Lock Reductions Threaten Navigation On Ouachita River

The Waterways Journal
13 February 2012
By David Murray

Under continued funding pressure, the Corps of Engineers has proposed a plan to reduce lock hours on the Ouachita River system, and mayors of communities on the river are up in arms, the Monroe (Ark.) News Star reported February 7.

The Corps' proposal would reduce the current 24-hour, seven-day-a-week operation on the river's four locks to an 18-hour, seven-day-a-week operation at the Jonesville and Columbia locks in Louisiana and a 16-hour Friday, Saturday and Sunday schedule at the Felsenthal and Thatcher locks in Arkansas. The proposed reductions would not take effect until October.

During a February 7 meeting with the Corps on the issue in Monroe. stake-holders said the plan would "kill commercial navigation in southern Arkansas" and could eventually do the same down river in Louisiana.

"You can kiss the upper Ouachita goodbye," said Camden, Ark., Mayor Chris Claybaker during the meeting, which was held at the Tensas Basin Levee District headquarters.

Randy Martin-Nez of Golding Barge Line agreed. "You're giving the death penalty by strangulation to the upper locks," Martin-Nez said.

Though the shippers said the reduced schedule in Louisiana will have little impact, they fear a trickle-down effect will ultimately lead to a more drastic schedule reduction downriver.

"I hope this isn't the beginning of the end, but it sure feels like it," said John Stringer, executive director of the Tensas Basin Levee District and vice president of the Ouachita River Valley Association.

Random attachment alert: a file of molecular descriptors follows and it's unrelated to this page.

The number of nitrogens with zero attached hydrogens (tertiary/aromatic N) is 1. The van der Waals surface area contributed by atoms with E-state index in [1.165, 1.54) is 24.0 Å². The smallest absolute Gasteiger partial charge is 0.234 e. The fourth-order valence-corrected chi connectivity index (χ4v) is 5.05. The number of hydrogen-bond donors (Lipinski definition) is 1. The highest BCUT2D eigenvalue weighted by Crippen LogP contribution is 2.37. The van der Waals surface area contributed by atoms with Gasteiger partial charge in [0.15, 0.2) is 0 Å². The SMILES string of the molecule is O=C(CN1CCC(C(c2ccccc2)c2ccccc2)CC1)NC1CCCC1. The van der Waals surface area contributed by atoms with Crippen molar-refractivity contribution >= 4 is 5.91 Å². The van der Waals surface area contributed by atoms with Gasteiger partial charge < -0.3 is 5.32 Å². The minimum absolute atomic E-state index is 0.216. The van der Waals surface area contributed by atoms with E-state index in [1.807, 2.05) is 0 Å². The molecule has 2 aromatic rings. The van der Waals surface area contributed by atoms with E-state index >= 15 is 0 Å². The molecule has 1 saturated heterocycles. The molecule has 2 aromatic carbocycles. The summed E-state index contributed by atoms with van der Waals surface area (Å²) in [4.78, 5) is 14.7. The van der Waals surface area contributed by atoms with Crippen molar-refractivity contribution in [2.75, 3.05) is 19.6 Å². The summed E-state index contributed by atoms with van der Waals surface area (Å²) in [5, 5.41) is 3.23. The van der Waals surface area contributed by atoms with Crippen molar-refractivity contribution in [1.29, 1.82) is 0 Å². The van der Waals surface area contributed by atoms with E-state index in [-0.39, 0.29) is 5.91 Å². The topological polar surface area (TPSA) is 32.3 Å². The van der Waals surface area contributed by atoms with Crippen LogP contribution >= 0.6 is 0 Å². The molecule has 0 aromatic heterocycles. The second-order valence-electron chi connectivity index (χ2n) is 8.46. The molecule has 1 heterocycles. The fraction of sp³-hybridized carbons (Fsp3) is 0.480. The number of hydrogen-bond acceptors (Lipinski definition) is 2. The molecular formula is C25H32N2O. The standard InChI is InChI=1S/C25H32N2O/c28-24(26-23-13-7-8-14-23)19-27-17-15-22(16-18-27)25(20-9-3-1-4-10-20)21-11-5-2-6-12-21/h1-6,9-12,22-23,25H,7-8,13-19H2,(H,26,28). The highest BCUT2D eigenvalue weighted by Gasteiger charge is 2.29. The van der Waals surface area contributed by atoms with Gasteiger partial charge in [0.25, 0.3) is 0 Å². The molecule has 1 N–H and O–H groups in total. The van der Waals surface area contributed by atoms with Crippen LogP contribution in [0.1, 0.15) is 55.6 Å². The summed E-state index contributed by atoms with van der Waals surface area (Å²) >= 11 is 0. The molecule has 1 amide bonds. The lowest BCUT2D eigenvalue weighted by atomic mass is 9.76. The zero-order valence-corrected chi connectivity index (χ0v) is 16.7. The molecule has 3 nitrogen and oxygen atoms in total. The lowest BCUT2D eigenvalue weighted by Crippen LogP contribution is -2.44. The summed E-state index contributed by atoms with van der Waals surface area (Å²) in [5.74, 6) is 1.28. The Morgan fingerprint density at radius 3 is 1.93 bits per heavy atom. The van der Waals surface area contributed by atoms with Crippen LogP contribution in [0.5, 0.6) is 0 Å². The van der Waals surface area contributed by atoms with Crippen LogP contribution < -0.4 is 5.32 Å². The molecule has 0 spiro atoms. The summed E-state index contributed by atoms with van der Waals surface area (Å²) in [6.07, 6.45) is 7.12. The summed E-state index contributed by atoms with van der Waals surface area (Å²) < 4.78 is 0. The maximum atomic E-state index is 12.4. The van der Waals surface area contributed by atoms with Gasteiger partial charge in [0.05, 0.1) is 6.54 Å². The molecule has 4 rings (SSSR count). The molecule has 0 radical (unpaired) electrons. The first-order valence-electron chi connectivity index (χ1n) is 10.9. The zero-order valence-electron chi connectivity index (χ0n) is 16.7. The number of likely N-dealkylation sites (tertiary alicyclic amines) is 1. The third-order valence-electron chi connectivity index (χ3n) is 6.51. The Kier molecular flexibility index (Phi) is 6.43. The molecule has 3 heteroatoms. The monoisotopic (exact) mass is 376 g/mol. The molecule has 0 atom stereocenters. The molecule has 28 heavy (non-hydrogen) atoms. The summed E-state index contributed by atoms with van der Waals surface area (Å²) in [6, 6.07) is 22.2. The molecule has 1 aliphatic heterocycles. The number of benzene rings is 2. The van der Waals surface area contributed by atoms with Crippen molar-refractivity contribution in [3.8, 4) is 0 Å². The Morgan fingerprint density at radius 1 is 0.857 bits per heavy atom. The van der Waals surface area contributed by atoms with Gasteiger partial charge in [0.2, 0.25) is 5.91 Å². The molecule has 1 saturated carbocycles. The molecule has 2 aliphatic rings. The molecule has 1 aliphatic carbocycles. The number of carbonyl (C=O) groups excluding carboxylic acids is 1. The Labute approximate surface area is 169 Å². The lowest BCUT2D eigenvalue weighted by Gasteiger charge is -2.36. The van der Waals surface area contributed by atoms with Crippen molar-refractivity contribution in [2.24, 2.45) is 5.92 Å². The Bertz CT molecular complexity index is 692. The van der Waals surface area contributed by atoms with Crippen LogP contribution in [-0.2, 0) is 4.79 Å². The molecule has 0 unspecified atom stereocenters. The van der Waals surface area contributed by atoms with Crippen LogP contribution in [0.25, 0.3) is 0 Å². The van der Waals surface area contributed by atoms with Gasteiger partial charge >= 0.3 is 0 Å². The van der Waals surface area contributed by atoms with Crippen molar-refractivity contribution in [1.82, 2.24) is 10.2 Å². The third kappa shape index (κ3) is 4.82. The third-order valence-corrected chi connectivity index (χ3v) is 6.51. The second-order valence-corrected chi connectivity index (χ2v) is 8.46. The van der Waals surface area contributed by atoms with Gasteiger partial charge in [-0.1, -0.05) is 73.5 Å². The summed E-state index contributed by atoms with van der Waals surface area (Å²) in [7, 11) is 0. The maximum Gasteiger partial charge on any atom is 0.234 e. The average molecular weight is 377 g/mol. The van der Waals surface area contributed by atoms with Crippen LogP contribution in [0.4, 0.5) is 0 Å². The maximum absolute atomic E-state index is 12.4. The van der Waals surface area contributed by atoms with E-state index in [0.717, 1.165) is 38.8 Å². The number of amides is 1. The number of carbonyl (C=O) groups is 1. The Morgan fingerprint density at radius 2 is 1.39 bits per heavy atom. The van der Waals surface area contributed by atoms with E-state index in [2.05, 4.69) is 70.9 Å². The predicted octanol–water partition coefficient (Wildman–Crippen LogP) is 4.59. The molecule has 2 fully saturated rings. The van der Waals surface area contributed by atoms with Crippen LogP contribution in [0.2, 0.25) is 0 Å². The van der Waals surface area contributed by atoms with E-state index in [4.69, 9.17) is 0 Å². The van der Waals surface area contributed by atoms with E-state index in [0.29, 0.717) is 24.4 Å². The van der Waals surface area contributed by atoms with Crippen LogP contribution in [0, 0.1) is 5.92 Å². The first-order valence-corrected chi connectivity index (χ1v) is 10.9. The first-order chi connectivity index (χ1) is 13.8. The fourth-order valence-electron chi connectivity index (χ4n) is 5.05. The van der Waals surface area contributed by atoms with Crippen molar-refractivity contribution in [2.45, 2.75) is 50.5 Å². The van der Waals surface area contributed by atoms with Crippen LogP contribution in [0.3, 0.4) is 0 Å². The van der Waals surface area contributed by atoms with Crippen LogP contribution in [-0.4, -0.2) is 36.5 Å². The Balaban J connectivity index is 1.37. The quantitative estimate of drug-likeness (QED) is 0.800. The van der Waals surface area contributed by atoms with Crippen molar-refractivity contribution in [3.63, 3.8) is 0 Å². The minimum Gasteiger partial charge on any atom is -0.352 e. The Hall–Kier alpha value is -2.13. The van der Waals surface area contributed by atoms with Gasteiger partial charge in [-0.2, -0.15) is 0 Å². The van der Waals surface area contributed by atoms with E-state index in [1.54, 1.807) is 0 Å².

"I see us spiraling down unless we can stop it and do something," said John Hoopaugh of Pine Bluff Sand & Gravel Company.

Paul Trichell, executive director of the Greater Ouachita Port, West Monroe, La., said he was disappointed in the plan. "We're continually marketing the river as an option for freight transportation, and obviously continuing in this direction hampers these efforts," he said.

The reduced hours will drastically affect recreational use as well, said Ouachita River Valley Association executive director Bill Hobgood, especially at Thatcher and Felsenthal, where he estimated more than 700 recreational boats are locked through each year.

"The south central Arkansas area from Felsenthal north is one of the most heavily used for recreation," Hobgood said.

Keith Garrison, executive director of the Arkansas Waterways Association, told The Waterways Journal that while water-borne commercial traffic to Ouachita River towns like Camden is sometimes slack, it does occur in bursts. All the communities along the river tout their river lo-cation in their plans to attract businesses, and all want to expand use of the river for commercial transportation, he said.

Congressman Tries to Save Locks

In an effort to protect the Ouachita River locks from cuts, U.S. Rep. Rodney Alexander (R-La.) introduced an amendment to a House bill, H.R. 3521 or the Expedited Line-Item Veto and Rescissions Act, sponsored by Paul Ryan in November. Alexanders's amendment would have prevented the president from executing line-item vetoes on items in the Corps budget.

In a February 8 press release, he said, "I believe we must prevent any president — Republican or Democrat — from having the authority to reduce funding for critical water resource projects. That is why I introduced this amendment, which will simply prevent the president from using any authority granted by this legislation to propose a rescission to the budget of the Corps of Engineers."

The House passed the bill, which went to the Senate, but without Alexander's amendment — despite strong support from Louisiana's delegates.